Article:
The Voice by Yen Nguyen

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The Voice by Yen Nguyen
Illustration by Sue Babcock

Collapsed, Dominique did not know how to answer the police. No, he did not really see what drove his wife to jump into the void. They had not argued; no conflict had opposed them, really, no.

“A recent event had upset her? A mourning, for example?”

“A miscarriage six months ago,” he answered automatically.
He saw again the thin silhouette of Eva breaking away against the light in front of the kitchen window, her right hand resting on a table, her head slightly tilted. The doctors had assured her that another baby, and not only one, would be quite possible with some precautions. But she seemed plunged into a torpor from which nothing could extract her from. She stood – he was sure she was not doing anything else all day – before the window looking at the sky. She liked the clouds. He wondered if she was not telling herself stories based on their forms that assembled and disassembled. She told him that it was her favorite hobby as a child.

“Anything else?” asked the policeman who peered from his eyes not only attentive.
“I don’t think so.”

Yes, he knew that he was the prime suspect. He was with his wife in their apartment when she jumped. But he felt no urge to defend himself.

From the living room where he sat with a newspaper, he could perfectly see Eva, standing at her favorite place, her shiny hair in the light of the afternoon. An article later she had disappeared from his sight. Intrigued for some inexplicable reason, he had laidis newspaper and walked slowly towards the kitchen. Why slowly, God only knows. Perhaps because of the apprehension that had seized him? He had sought her in every room, and then remembering a door slam which had made him look up from his newspaper, he hastily concluded she had gone out and he returned to his reading.

The police told him to come back and see them if he remembered something. They were funny. What made them think he wanted to remember? He wanted to forget. He could still hear Éva’s cascading laughter. It s not so long ago when Bernard was still with them. This childhood friendound by chance three months after Eva’s miscarriageas at the time a sacred breath of oxygen. With his false altar boy air, he softened who he wanted, and Eva did not escape the rule. Bernard went to see them on weekends. Eva was cooking while humming. The two friends looked at each other, smiling. Nobody sang as false as this young woman with long brown hair and blue eyes, so blue.

All three of them sometimes straddled their bikes for long rides off the beaten track in the neighboring villages. They sometimes stopped in an inn and happily had something to eat. Sometimes they picnicked too. Bernard brought them sandwiches in a wicker basket that he strapped on the luggage rack. Divorced, without children, he seemed to be as free as the wind.

The police conducted a thorough investigation: quiet, discreet couple, satisfactory finances, no life insurance, no extra-marital history, no motive, nor overwhelming testimony.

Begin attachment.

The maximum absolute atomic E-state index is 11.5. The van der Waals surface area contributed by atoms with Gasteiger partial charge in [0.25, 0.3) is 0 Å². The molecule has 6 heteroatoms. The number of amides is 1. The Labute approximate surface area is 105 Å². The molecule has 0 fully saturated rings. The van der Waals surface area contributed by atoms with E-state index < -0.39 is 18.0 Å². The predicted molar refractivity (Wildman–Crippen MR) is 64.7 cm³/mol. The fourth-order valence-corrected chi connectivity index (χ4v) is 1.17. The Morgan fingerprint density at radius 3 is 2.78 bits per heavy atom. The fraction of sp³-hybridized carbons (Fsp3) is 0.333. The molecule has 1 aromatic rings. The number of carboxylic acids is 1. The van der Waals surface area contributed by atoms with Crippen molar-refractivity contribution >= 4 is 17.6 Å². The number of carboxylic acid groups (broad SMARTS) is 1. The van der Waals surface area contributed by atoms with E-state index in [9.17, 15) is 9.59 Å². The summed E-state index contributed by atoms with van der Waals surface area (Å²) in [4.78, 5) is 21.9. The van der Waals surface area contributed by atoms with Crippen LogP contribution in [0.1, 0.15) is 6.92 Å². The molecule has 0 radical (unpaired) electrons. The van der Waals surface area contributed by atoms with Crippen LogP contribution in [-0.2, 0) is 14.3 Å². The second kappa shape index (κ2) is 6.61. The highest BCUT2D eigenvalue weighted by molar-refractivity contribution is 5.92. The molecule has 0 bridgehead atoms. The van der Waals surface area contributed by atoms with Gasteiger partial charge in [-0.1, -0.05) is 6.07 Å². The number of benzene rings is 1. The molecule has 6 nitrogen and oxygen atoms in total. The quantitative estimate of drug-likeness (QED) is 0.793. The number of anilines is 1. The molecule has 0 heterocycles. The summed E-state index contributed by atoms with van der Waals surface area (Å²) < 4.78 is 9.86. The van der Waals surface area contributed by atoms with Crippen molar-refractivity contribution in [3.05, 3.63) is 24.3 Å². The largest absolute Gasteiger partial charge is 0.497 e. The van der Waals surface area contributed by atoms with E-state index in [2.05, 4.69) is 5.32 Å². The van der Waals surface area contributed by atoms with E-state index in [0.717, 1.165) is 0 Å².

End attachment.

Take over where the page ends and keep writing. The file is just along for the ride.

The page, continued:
They concluded suicide: the young woman’s depression after her miscarriage was the cause.

When the dismissal of the charges was pronounced, Dominique felt no relief. In recent days, he was once again struggling with the small familiar voice that was constantly whispering to him, “You should not have, indeed, you should not have.”

He almost felt indignant. It was the same voice that had driven him to spy on them. Eva laughed too long and too high. Bernard referred to allusions too ambiguous. Their embrace lasted an eternity. Their exchanges were loaded with too much unsaid. Tortured by jealousy, forgetting Eva’s regained bright look, forgetting the dark days they had been through, he had asked Bernard to not come any more. “Domi …” had begun the latter, looking hurt. But Dominique already had his back turned.

As for Eva, for a long time, she had been glued and riveted to the front door and jumped when the phone ring tore the oppressive silence of the apartment. Then she had resumed her place by the window, watching the sky and clouds, or perhaps to scan the street, hoping to see a particular silhouette?

“I should not have what?” he asked one day, exhausted.
The answer sliced in a whisper quite audible:


“But …”

“Everyone is master of his actions.”

Frantic, he roamed in the rooms. He stopped for a long time before the window, peering, wondering what Éva had thought before jumping into the void. Had she been like him, struggling with this voice that was sometimes complicit, sometimes judgmental? One day, he opened the window panes, passed to the other side, and, standingn the ledge, gazed down for a long time. He pricked up his ears. In vain. For once, the voice did not rise. But he caught its insistent presence, almost an expectation. His foot suddenly skidded. He tried to grab the handle but missed. He fell backward. He felt the wind on his face and his inflated pants fight against his legs. It was as if the three of them were running down one of the many slopes during their bike rides. Eva laughed and criednd Bernard shouted at him. It was possible that at a next turn, they took a tumble into the ditch. Glad, he closed his eyes. The crash, brutal, occurred simultaneously with the smile that blossomed on his lips.


AUTHOR BIO: Yen Nguyen writes primarily short stories. Her work has been published in various literary magazines. She regularly travels to Southern California in the summer.